The Beginning and the EndPosted on November 25, 2015 at 1:04 am by Rob Holley
Traditional farming follows a beautiful, natural annual cycle. At the end of each growing season begins the first planting of the next season. Shortly after the heavy frosts of September or October, the first crops are planted! Garlic is actually planted in the fall of the year. Each head of seed garlic is broken into cloves. We only select the largest heads for seed, and we plant the largest cloves. In theory, and over time, this should result in consistently large heads of garlic for the market. After tilling the bed with the BCS we use a long dibble to make a series of 2″ deep holes on a 4″ grid. Then we start planting clove after clove after clove (always root cap down). With seasonal rains and occasional irrigation, the cloves will root and anchor themselves for winter. As long as the soil remains moist and unfrozen, the roots will continue to develop. It’s necessary for garlic seed to be chilled in order to produce nice heads the following summer. This process is called vernalization.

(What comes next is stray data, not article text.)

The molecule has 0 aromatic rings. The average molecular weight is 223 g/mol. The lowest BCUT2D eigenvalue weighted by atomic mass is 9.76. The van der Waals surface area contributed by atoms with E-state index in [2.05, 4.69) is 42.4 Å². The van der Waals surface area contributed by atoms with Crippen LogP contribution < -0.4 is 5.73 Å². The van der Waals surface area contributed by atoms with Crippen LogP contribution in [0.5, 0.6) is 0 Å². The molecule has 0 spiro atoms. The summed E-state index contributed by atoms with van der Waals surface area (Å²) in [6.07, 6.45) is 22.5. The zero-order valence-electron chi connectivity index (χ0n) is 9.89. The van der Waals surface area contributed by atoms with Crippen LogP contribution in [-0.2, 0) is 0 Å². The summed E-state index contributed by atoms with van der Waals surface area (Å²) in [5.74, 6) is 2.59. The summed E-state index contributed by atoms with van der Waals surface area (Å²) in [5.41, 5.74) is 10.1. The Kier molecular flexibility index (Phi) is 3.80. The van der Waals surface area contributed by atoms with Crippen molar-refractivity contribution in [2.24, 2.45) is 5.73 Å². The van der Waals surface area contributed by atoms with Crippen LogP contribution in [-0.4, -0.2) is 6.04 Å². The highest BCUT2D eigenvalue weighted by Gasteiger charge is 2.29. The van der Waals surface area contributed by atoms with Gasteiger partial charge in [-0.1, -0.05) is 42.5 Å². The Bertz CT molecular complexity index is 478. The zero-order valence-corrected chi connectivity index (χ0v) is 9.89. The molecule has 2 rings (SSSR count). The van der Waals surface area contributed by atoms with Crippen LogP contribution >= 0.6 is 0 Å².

Garlic is one of the most widely-used crops. It goes with everything, is used by many, tastes marvelous, and represents both the end of one season and the beginning of the next. With the planting of our garlic, we celebrate the end of a long growing season, and eagerly anticipate the arrival of spring, when the garlic emerges from its winter rest to mark the beginning of another spring!Tags: garlic, irrigation, organic, planting, tilling